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Sabre develops services for wearable devices

Sabre develops services for wearable devices

Global travel technology company Sabre is developing travel services that work across a number of wearable devices including smartwatches and Google Glass.

TripCase, Sabre’s leading travel itinerary management app, is the first travel app of its kind to integrate with the highly-anticipated Samsung Gear S smartwatch.

The integration allows the traveller to click the notification on the watch to open the TripCase app to the relevant place on the mobile device, and will include a click-to-call feature next month. In addition, consumers using Android Wear devices and the Pebble and Pebble Steel watches can receive TripCase travel notifications directly to their wearable devices.

TripCase users wearing these smart devices will receive real-time flight alerts, gate changes and other travel information conveniently on their wrists at a time when minute counts. This initial integration lays the ground work for more advanced TripCase services to be accessible on wearable technology in the future. TripCase is on pace to manage more than 25 million trips in 2014.

“As the adoption of wearable technology grows, we want to ensure that the travel industry is ready to leverage this technology and serve travellers on the device they prefer,” said John Samuel, senior vice president of Sabre Traveller Solutions. “Wearable technology is fast becoming a prominent means of customer notification and communication. We’re looking to take it even further – from a one-way means of communication to an interactive, on-the-go service experience,” said Samuel.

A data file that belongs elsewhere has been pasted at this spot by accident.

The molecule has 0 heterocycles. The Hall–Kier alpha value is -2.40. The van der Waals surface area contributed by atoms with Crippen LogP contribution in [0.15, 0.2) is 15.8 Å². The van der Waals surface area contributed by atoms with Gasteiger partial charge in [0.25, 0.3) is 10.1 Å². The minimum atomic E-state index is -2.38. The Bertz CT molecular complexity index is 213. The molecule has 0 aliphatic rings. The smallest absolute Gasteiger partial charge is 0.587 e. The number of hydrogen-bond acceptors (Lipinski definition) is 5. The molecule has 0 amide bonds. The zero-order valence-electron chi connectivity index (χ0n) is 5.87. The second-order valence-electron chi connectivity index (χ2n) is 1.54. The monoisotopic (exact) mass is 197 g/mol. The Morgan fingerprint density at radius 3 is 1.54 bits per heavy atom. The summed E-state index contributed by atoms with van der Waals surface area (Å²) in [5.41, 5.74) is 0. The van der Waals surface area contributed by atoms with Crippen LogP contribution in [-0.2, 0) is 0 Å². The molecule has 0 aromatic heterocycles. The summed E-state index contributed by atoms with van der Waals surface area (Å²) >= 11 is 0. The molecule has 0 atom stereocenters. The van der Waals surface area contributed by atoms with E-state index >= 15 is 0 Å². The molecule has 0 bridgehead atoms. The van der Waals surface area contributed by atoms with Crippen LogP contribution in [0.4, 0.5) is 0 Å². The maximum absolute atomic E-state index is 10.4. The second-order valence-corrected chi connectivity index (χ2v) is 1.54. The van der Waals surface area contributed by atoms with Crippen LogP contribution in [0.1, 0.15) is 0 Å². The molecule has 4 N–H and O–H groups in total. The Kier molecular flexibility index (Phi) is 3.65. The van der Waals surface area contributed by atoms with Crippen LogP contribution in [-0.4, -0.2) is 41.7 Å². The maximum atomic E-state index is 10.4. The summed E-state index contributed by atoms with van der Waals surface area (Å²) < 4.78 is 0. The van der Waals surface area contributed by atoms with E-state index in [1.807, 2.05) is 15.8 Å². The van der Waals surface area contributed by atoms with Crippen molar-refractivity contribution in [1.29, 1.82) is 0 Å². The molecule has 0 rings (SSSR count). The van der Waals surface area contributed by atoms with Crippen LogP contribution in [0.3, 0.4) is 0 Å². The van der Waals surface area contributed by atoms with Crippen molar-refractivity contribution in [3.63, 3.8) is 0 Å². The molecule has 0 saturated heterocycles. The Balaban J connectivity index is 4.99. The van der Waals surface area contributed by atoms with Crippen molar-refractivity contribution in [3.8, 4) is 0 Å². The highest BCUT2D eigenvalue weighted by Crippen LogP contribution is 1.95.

Researchers expect a large proportion of the population to embrace wearable computing in the near future as evidenced by the adoption trajectory of other technology advances like the smart phone and tablets. Juniper Research forecasts that worldwide spending on wearable technology will hit £870 million this year and will reach £12 billion by 2018. Further, wearable computing is already expanding beyond the early adopters and quickly becoming more mainstream, according to International Data Corporation (IDC). The research firm estimates that more than 19 million wearable computing devices will be sold in 2014, and forecasts the global market to reach 111.9 million units in 2018.

Sabre’s Google Glass prototype flight finder app was the company’s first foray into testing wearable devices and operates by finding flights based on a user’s simple voice command,: “Ok Glass, Find a Flight from London Heathrow to Miami in June.”

“Wearable technologies – such as smartwatches and heads-up devices like Google Glass – will forever change the way consumers experience travel – from shopping via virtual reality to voice command recommendation,” continued Samuel. “Creating these full service experiences require not just smart devices but also more precise location services and smart recommendation services.”

Sabre Labs, the technology incubator and research lab at Sabre, continues to explore the application of geo-location technologies and their application to wearable devices in the travel experience. Understanding a traveller’s precise indoor location and developing services that use that context to share information and interactions on wearables will be a critical piece in creating a more intuitive experience for travellers.